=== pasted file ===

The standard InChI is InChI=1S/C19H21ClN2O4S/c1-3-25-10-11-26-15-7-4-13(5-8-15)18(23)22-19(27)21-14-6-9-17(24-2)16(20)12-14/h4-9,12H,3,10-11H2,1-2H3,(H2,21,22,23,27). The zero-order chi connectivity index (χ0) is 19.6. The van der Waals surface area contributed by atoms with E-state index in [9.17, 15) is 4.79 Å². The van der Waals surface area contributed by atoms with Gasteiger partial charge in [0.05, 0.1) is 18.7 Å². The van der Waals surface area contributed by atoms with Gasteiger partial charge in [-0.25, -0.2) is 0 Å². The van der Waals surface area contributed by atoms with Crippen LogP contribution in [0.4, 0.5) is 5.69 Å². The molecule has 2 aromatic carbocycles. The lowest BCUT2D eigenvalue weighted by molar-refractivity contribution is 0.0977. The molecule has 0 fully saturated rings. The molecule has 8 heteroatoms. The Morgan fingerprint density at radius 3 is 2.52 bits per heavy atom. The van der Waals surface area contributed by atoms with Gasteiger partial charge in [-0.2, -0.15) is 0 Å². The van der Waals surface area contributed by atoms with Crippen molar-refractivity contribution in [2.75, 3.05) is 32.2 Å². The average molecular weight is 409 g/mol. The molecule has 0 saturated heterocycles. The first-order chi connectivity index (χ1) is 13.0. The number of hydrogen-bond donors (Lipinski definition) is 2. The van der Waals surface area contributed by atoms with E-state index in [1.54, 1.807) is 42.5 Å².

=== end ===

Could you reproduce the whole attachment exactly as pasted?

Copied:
The standard InChI is InChI=1S/C19H21ClN2O4S/c1-3-25-10-11-26-15-7-4-13(5-8-15)18(23)22-19(27)21-14-6-9-17(24-2)16(20)12-14/h4-9,12H,3,10-11H2,1-2H3,(H2,21,22,23,27). The zero-order chi connectivity index (χ0) is 19.6. The van der Waals surface area contributed by atoms with E-state index in [9.17, 15) is 4.79 Å². The van der Waals surface area contributed by atoms with Gasteiger partial charge in [0.05, 0.1) is 18.7 Å². The van der Waals surface area contributed by atoms with Gasteiger partial charge in [-0.25, -0.2) is 0 Å². The van der Waals surface area contributed by atoms with Crippen LogP contribution in [0.4, 0.5) is 5.69 Å². The molecule has 2 aromatic carbocycles. The lowest BCUT2D eigenvalue weighted by molar-refractivity contribution is 0.0977. The molecule has 0 fully saturated rings. The molecule has 8 heteroatoms. The Morgan fingerprint density at radius 3 is 2.52 bits per heavy atom. The van der Waals surface area contributed by atoms with Gasteiger partial charge in [-0.2, -0.15) is 0 Å². The van der Waals surface area contributed by atoms with Crippen molar-refractivity contribution in [2.75, 3.05) is 32.2 Å². The average molecular weight is 409 g/mol. The molecule has 0 saturated heterocycles. The first-order chi connectivity index (χ1) is 13.0. The number of hydrogen-bond donors (Lipinski definition) is 2. The van der Waals surface area contributed by atoms with E-state index in [1.54, 1.807) is 42.5 Å².